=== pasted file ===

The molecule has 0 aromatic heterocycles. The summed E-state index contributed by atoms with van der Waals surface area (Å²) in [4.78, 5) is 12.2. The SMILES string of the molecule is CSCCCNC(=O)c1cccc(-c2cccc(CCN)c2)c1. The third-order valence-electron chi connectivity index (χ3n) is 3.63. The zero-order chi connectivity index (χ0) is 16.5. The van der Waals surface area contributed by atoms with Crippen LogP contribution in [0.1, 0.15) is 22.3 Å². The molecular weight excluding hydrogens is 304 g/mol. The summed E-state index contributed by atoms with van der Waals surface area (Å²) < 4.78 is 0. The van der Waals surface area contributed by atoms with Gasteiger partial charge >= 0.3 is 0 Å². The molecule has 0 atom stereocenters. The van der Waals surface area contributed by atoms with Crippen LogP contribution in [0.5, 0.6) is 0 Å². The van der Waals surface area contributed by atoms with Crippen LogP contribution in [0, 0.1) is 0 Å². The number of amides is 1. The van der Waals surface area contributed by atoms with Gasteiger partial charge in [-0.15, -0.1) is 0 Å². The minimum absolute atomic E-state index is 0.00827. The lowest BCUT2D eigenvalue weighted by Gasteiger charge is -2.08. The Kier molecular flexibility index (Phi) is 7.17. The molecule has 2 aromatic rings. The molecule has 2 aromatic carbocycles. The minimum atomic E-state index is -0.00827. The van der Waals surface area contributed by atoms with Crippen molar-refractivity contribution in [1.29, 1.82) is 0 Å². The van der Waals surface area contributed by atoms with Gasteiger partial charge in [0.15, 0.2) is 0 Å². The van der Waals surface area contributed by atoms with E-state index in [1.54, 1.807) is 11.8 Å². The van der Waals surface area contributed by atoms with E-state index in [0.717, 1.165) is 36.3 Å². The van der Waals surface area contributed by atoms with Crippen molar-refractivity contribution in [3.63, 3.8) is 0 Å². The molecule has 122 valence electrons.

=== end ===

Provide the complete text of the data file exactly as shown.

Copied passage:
The molecule has 0 aromatic heterocycles. The summed E-state index contributed by atoms with van der Waals surface area (Å²) in [4.78, 5) is 12.2. The SMILES string of the molecule is CSCCCNC(=O)c1cccc(-c2cccc(CCN)c2)c1. The third-order valence-electron chi connectivity index (χ3n) is 3.63. The zero-order chi connectivity index (χ0) is 16.5. The van der Waals surface area contributed by atoms with Crippen LogP contribution in [0.1, 0.15) is 22.3 Å². The molecular weight excluding hydrogens is 304 g/mol. The summed E-state index contributed by atoms with van der Waals surface area (Å²) < 4.78 is 0. The van der Waals surface area contributed by atoms with Gasteiger partial charge >= 0.3 is 0 Å². The molecule has 0 atom stereocenters. The van der Waals surface area contributed by atoms with Crippen LogP contribution in [0.5, 0.6) is 0 Å². The van der Waals surface area contributed by atoms with Crippen LogP contribution in [0, 0.1) is 0 Å². The number of amides is 1. The van der Waals surface area contributed by atoms with Gasteiger partial charge in [-0.15, -0.1) is 0 Å². The minimum absolute atomic E-state index is 0.00827. The lowest BCUT2D eigenvalue weighted by Gasteiger charge is -2.08. The Kier molecular flexibility index (Phi) is 7.17. The molecule has 2 aromatic rings. The molecule has 2 aromatic carbocycles. The minimum atomic E-state index is -0.00827. The van der Waals surface area contributed by atoms with Crippen molar-refractivity contribution in [1.29, 1.82) is 0 Å². The van der Waals surface area contributed by atoms with Gasteiger partial charge in [0.15, 0.2) is 0 Å². The van der Waals surface area contributed by atoms with E-state index in [1.54, 1.807) is 11.8 Å². The van der Waals surface area contributed by atoms with E-state index in [0.717, 1.165) is 36.3 Å². The van der Waals surface area contributed by atoms with Crippen molar-refractivity contribution in [3.63, 3.8) is 0 Å². The molecule has 122 valence electrons.